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Fetal fibronectin as a predictor of preterm birth in patients with symptoms: A multicenter trial

  • Alan M. Peaceman
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    Chicago, Illinois, Birmingham, Alabama, Chapel Hill, North Carolina, Columbus, Ohio, Minneapolis, Minnesota, Houston, Texas, Stanford, California, Phoenix, Arizona, Hartford, Connecticut, and Louisville, Kentucky
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  • William W. Andrews
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    Chicago, Illinois, Birmingham, Alabama, Chapel Hill, North Carolina, Columbus, Ohio, Minneapolis, Minnesota, Houston, Texas, Stanford, California, Phoenix, Arizona, Hartford, Connecticut, and Louisville, Kentucky
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  • John M. Thorp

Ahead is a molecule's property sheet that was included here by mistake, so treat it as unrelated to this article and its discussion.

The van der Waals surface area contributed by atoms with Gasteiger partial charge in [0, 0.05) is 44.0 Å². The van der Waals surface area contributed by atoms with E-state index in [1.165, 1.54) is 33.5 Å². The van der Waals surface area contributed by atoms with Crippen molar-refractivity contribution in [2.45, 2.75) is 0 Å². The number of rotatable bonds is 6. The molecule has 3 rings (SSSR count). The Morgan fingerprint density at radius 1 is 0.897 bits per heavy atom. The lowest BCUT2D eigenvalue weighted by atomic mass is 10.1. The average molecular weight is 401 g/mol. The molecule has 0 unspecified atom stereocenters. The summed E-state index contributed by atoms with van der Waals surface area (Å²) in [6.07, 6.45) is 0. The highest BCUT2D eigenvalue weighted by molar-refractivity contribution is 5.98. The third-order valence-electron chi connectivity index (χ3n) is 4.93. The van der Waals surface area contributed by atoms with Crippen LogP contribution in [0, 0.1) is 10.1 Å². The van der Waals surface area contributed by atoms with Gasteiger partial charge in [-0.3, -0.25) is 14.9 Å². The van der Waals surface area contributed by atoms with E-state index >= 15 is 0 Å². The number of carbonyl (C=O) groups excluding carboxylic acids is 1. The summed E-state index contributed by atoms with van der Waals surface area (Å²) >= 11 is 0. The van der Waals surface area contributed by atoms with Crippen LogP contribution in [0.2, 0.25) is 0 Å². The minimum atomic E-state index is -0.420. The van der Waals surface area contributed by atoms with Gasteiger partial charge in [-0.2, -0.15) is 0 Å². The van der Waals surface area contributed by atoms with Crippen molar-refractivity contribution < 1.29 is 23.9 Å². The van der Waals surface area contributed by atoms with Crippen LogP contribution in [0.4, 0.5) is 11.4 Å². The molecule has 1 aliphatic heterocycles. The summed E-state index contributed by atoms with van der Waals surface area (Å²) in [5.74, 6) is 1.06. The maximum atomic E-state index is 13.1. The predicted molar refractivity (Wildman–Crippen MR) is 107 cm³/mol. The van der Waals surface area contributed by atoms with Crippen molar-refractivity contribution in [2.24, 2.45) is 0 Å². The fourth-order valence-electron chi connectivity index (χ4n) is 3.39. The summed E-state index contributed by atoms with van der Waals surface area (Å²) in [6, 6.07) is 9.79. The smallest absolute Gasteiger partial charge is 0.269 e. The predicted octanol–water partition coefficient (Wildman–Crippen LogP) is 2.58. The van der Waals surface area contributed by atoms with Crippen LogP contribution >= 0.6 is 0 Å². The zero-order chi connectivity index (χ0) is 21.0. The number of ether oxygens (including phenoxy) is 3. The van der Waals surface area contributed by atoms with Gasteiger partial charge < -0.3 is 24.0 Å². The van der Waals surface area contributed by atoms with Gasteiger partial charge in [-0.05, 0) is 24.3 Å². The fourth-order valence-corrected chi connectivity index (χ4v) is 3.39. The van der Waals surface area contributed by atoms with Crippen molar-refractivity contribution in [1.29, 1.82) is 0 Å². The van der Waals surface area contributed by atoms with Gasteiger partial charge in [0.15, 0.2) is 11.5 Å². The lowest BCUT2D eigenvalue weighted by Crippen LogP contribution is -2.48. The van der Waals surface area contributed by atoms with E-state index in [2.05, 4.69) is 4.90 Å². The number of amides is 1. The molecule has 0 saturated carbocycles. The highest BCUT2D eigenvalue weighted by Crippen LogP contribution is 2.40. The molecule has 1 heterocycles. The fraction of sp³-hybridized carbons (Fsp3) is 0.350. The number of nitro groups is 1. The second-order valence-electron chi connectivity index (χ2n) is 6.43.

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    Chicago, Illinois, Birmingham, Alabama, Chapel Hill, North Carolina, Columbus, Ohio, Minneapolis, Minnesota, Houston, Texas, Stanford, California, Phoenix, Arizona, Hartford, Connecticut, and Louisville, Kentucky
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  • Suzanne P. Cliver
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    Chicago, Illinois, Birmingham, Alabama, Chapel Hill, North Carolina, Columbus, Ohio, Minneapolis, Minnesota, Houston, Texas, Stanford, California, Phoenix, Arizona, Hartford, Connecticut, and Louisville, Kentucky
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  • A. Lukes
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    Chicago, Illinois, Birmingham, Alabama, Chapel Hill, North Carolina, Columbus, Ohio, Minneapolis, Minnesota, Houston, Texas, Stanford, California, Phoenix, Arizona, Hartford, Connecticut, and Louisville, Kentucky
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  • Jay D. Iams
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    Chicago, Illinois, Birmingham, Alabama, Chapel Hill, North Carolina, Columbus, Ohio, Minneapolis, Minnesota, Houston, Texas, Stanford, California, Phoenix, Arizona, Hartford, Connecticut, and Louisville, Kentucky
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  • Laura Coultrip